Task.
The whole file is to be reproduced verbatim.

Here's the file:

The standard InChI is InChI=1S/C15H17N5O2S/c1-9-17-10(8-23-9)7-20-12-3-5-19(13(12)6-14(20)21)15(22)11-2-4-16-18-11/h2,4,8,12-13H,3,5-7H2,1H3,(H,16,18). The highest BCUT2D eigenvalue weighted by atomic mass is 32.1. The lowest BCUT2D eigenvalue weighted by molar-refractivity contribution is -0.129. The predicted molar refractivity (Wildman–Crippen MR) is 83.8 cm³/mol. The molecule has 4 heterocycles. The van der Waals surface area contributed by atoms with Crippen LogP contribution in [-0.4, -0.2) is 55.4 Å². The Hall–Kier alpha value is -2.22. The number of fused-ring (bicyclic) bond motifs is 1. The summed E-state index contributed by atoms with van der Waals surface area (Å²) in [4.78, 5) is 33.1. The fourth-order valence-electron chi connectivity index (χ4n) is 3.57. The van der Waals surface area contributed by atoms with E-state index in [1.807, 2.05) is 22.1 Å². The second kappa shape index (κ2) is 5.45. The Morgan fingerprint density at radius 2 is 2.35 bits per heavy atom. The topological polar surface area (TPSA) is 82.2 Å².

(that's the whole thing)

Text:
The standard InChI is InChI=1S/C15H17N5O2S/c1-9-17-10(8-23-9)7-20-12-3-5-19(13(12)6-14(20)21)15(22)11-2-4-16-18-11/h2,4,8,12-13H,3,5-7H2,1H3,(H,16,18). The highest BCUT2D eigenvalue weighted by atomic mass is 32.1. The lowest BCUT2D eigenvalue weighted by molar-refractivity contribution is -0.129. The predicted molar refractivity (Wildman–Crippen MR) is 83.8 cm³/mol. The molecule has 4 heterocycles. The van der Waals surface area contributed by atoms with Crippen LogP contribution in [-0.4, -0.2) is 55.4 Å². The Hall–Kier alpha value is -2.22. The number of fused-ring (bicyclic) bond motifs is 1. The summed E-state index contributed by atoms with van der Waals surface area (Å²) in [4.78, 5) is 33.1. The fourth-order valence-electron chi connectivity index (χ4n) is 3.57. The van der Waals surface area contributed by atoms with E-state index in [1.807, 2.05) is 22.1 Å². The second kappa shape index (κ2) is 5.45. The Morgan fingerprint density at radius 2 is 2.35 bits per heavy atom. The topological polar surface area (TPSA) is 82.2 Å².